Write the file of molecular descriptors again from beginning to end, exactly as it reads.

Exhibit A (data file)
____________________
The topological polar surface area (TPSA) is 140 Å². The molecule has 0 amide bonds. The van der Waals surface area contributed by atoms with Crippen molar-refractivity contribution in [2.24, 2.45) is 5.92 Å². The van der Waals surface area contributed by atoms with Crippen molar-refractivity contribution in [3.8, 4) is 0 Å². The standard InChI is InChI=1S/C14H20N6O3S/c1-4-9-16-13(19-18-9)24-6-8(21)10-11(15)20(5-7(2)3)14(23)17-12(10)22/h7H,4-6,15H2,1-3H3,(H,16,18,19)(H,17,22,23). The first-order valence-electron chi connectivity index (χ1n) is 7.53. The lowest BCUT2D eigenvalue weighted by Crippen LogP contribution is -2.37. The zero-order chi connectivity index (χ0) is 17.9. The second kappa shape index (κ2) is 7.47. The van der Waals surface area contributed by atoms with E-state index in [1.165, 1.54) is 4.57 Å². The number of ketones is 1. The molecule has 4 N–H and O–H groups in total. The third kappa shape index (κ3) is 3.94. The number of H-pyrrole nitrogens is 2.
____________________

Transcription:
The topological polar surface area (TPSA) is 140 Å². The molecule has 0 amide bonds. The van der Waals surface area contributed by atoms with Crippen molar-refractivity contribution in [2.24, 2.45) is 5.92 Å². The van der Waals surface area contributed by atoms with Crippen molar-refractivity contribution in [3.8, 4) is 0 Å². The standard InChI is InChI=1S/C14H20N6O3S/c1-4-9-16-13(19-18-9)24-6-8(21)10-11(15)20(5-7(2)3)14(23)17-12(10)22/h7H,4-6,15H2,1-3H3,(H,16,18,19)(H,17,22,23). The first-order valence-electron chi connectivity index (χ1n) is 7.53. The lowest BCUT2D eigenvalue weighted by Crippen LogP contribution is -2.37. The zero-order chi connectivity index (χ0) is 17.9. The second kappa shape index (κ2) is 7.47. The van der Waals surface area contributed by atoms with E-state index in [1.165, 1.54) is 4.57 Å². The number of ketones is 1. The molecule has 4 N–H and O–H groups in total. The third kappa shape index (κ3) is 3.94. The number of H-pyrrole nitrogens is 2.